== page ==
‘Hell’s Princess,’ by Harold Schechter

Hell's Princess

How they resisted the temptation to title this book, “Hell’s Belle,” I will never understand.

We Norwegian-Americans are generally reconciled to the fact that we occupy a secondary (at best) tier in American culture. But we take pride in our notabale sons and daughters: Politicians like Hubert Humphrey, scientists like Norman Borlaug, actors like Harry Morgan.

There is one prominent Norwegian American, though, whom most of us had never heard of (I had, but I’m fairly remarkable): Belle Gunness of LaPorte, Indiana, one of America’s first known serial killers and one of her few female serial killers. She also scores pretty high in the body count tallies.

Hell’s Princess, by true crime author Harold Schechter, tells her grisly story in a scholarly and judicious manner. Though the ending (as he admits) is kind of anticlimactic.

Belle Gunness was born in Norway in 1859; she was a large, unlovely woman and the victim of rape. She immigrated to America, worked hard, and had a reputation for kindness to children. But somewhere along the line she determined to be rich, and chose an easy road to wealth.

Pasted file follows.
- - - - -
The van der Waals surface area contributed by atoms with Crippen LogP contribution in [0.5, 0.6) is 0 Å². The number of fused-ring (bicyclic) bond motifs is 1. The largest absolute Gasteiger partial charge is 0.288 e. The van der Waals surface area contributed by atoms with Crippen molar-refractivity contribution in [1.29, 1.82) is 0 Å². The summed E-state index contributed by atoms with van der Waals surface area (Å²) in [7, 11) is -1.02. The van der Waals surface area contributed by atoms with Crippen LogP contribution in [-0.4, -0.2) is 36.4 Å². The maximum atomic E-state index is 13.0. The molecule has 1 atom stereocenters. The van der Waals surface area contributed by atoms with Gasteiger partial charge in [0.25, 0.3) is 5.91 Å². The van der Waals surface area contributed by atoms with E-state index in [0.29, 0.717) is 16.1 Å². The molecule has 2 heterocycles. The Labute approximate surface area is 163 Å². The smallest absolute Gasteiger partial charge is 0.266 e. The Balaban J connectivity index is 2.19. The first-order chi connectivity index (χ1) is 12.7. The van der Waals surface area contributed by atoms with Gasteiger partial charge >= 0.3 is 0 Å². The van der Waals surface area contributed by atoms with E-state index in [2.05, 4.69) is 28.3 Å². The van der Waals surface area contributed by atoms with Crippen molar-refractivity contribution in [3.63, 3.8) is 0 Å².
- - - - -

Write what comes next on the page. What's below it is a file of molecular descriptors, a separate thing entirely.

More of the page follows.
Having poisoned her husband, she took the insurance money and bought a nice farm in LaPorte, Indiana. She started placing “lonely hearts” ads in newspapers, advertising for a husband with money. Her main inducement was not her person, but the quality of her farm. Once she began corresponding with suitors, she would convince them to keep their relationship secret, to liquidate their resources, and to bring the cash with them when they came to marry her. Then she would poison them, put them out of their misery with an ax, dismember their bodies, and bury them in the hog pen. There was a room in the house where the men’s traveling trunks were stored, and they piled up, according to her hired men. Estimates of her murders begin at 25 and escalate from there.

Then one night in 1908 her house went up in flames. Controversy rages to this day whether the adult female body found badly burned and headless in the ashes (along with the bodies of her three children) was hers, or that of another victim whom she did away with to cover her escape.

Author Schechter admits he just doesn’t know. Belle’s hired man was convicted of arson and died in prison, but reasonable questions remain about his guilt, or the extent of his guilt. Reports of Belle sightings continued to come in for years and years. It’s likely we’ll never know for certain.

An interesting crime study lacking a satisfying resolution, Hell’s Princess is a well-written and researched book. Cautions for deeply disturbing material.

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